CitationGarcia, Ginny; Wilkinson, Lindsey; & Thompson, Melissa (2018). Criminal justice contact and long-term contraceptive use among US women. Annual Meeting of the Population Association of America. Denver, CO.
AbstractWomen comprise a growing percentage of those arrested in the U.S. and often come into contact with the criminal justice system during peak reproductive years. Evidence suggests criminal justice system contact may lead to contraception use, particularly the use of long acting reversible contraception (LARCs). Other research suggests any association between criminal justice system contact and type of contraceptive use is due to selection: women with arrest histories have characteristics associated with greater use of LARCs. We examine how contraceptive method is patterned on the basis of criminal justice contact using the National Longitudinal Study of Adolescent to Adult Health (Add Health). Preliminary findings indicate that while women with arrest histories are less likely to use any type of contraception, they are more likely to use long-acting versus short-term methods of birth control, even after controlling for demographic characteristics.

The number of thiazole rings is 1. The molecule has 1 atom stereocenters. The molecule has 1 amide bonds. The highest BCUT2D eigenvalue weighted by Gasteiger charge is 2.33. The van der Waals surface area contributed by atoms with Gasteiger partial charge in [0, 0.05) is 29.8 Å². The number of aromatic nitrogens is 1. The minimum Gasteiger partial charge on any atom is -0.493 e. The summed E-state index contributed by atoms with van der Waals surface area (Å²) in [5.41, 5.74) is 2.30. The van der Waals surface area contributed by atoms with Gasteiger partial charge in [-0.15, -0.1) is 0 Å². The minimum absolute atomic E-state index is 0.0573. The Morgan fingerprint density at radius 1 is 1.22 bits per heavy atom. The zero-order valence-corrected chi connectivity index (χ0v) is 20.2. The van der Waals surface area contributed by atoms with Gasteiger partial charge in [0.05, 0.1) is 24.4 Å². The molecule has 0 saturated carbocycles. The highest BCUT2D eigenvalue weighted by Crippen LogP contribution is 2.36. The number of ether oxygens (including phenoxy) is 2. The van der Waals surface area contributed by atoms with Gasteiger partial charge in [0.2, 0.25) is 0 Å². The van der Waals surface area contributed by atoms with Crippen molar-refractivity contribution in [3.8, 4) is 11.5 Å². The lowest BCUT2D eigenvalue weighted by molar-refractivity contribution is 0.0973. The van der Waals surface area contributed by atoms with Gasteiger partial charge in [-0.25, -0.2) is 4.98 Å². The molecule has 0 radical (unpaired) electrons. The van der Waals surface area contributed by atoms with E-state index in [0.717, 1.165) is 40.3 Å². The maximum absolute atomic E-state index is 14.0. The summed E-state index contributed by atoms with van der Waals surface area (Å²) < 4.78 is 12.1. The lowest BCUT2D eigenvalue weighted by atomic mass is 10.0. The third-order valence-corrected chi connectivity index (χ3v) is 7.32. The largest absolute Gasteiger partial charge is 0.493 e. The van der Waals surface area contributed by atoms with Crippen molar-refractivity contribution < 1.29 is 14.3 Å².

Keyword(s)criminal justice contact delinquency long-acting reversible contraception LARC contraception birth control
Reference TypeConference proceeding
Book TitleAnnual Meeting of the Population Association of America
Series TitleFertility, family planning, sexual behavior, and reproductive health 1